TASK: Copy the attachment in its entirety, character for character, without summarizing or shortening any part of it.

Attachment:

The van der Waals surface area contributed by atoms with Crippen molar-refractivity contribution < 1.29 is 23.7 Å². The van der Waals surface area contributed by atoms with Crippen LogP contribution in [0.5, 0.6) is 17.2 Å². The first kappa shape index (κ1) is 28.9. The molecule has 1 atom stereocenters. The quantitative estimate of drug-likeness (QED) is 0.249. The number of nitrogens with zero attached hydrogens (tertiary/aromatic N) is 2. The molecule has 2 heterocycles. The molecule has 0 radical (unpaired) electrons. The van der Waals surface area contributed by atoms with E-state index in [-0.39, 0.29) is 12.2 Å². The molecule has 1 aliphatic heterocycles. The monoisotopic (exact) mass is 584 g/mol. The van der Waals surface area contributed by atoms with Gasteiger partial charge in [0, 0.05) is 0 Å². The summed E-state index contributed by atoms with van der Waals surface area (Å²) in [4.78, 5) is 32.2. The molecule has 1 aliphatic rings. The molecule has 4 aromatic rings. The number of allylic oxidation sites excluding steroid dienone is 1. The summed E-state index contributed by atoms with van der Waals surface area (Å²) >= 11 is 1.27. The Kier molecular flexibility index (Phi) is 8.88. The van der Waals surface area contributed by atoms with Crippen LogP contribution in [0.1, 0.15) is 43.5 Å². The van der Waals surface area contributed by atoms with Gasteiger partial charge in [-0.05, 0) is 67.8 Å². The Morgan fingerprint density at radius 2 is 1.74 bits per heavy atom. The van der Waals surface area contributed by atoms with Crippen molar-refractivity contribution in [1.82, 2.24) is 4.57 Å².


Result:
The van der Waals surface area contributed by atoms with Crippen molar-refractivity contribution < 1.29 is 23.7 Å². The van der Waals surface area contributed by atoms with Crippen LogP contribution in [0.5, 0.6) is 17.2 Å². The first kappa shape index (κ1) is 28.9. The molecule has 1 atom stereocenters. The quantitative estimate of drug-likeness (QED) is 0.249. The number of nitrogens with zero attached hydrogens (tertiary/aromatic N) is 2. The molecule has 2 heterocycles. The molecule has 0 radical (unpaired) electrons. The van der Waals surface area contributed by atoms with E-state index in [-0.39, 0.29) is 12.2 Å². The molecule has 1 aliphatic heterocycles. The monoisotopic (exact) mass is 584 g/mol. The van der Waals surface area contributed by atoms with Gasteiger partial charge in [0, 0.05) is 0 Å². The summed E-state index contributed by atoms with van der Waals surface area (Å²) in [4.78, 5) is 32.2. The molecule has 1 aliphatic rings. The molecule has 4 aromatic rings. The number of allylic oxidation sites excluding steroid dienone is 1. The summed E-state index contributed by atoms with van der Waals surface area (Å²) >= 11 is 1.27. The Kier molecular flexibility index (Phi) is 8.88. The van der Waals surface area contributed by atoms with Crippen LogP contribution in [0.1, 0.15) is 43.5 Å². The van der Waals surface area contributed by atoms with Gasteiger partial charge in [-0.05, 0) is 67.8 Å². The Morgan fingerprint density at radius 2 is 1.74 bits per heavy atom. The van der Waals surface area contributed by atoms with Crippen molar-refractivity contribution in [1.82, 2.24) is 4.57 Å².